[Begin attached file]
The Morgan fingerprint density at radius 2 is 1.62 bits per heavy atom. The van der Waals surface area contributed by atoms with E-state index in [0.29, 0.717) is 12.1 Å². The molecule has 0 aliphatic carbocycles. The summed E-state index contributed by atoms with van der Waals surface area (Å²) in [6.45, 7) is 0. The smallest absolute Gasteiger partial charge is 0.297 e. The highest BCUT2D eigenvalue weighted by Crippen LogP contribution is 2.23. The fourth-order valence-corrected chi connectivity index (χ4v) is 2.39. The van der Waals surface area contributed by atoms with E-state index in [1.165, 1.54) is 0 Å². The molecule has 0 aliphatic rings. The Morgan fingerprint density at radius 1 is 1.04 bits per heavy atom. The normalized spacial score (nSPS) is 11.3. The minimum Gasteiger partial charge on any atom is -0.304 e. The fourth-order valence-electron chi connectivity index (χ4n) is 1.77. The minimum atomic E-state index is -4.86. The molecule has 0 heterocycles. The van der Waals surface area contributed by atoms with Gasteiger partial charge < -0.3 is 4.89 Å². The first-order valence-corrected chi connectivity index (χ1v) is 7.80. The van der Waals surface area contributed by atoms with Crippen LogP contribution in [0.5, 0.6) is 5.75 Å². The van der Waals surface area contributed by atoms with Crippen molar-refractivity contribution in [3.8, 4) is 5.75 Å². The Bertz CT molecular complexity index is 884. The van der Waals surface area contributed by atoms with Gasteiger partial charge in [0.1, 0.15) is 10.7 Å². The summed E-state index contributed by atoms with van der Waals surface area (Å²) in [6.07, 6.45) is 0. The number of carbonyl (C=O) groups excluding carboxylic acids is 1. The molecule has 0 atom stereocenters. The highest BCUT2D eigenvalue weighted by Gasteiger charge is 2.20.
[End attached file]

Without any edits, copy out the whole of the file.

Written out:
The Morgan fingerprint density at radius 2 is 1.62 bits per heavy atom. The van der Waals surface area contributed by atoms with E-state index in [0.29, 0.717) is 12.1 Å². The molecule has 0 aliphatic carbocycles. The summed E-state index contributed by atoms with van der Waals surface area (Å²) in [6.45, 7) is 0. The smallest absolute Gasteiger partial charge is 0.297 e. The highest BCUT2D eigenvalue weighted by Crippen LogP contribution is 2.23. The fourth-order valence-corrected chi connectivity index (χ4v) is 2.39. The van der Waals surface area contributed by atoms with E-state index in [1.165, 1.54) is 0 Å². The molecule has 0 aliphatic rings. The Morgan fingerprint density at radius 1 is 1.04 bits per heavy atom. The normalized spacial score (nSPS) is 11.3. The minimum Gasteiger partial charge on any atom is -0.304 e. The fourth-order valence-electron chi connectivity index (χ4n) is 1.77. The minimum atomic E-state index is -4.86. The molecule has 0 heterocycles. The van der Waals surface area contributed by atoms with Gasteiger partial charge < -0.3 is 4.89 Å². The first-order valence-corrected chi connectivity index (χ1v) is 7.80. The van der Waals surface area contributed by atoms with Crippen LogP contribution in [0.5, 0.6) is 5.75 Å². The van der Waals surface area contributed by atoms with Crippen molar-refractivity contribution in [3.8, 4) is 5.75 Å². The Bertz CT molecular complexity index is 884. The van der Waals surface area contributed by atoms with Gasteiger partial charge in [0.1, 0.15) is 10.7 Å². The summed E-state index contributed by atoms with van der Waals surface area (Å²) in [6.07, 6.45) is 0. The number of carbonyl (C=O) groups excluding carboxylic acids is 1. The molecule has 0 atom stereocenters. The highest BCUT2D eigenvalue weighted by Gasteiger charge is 2.20.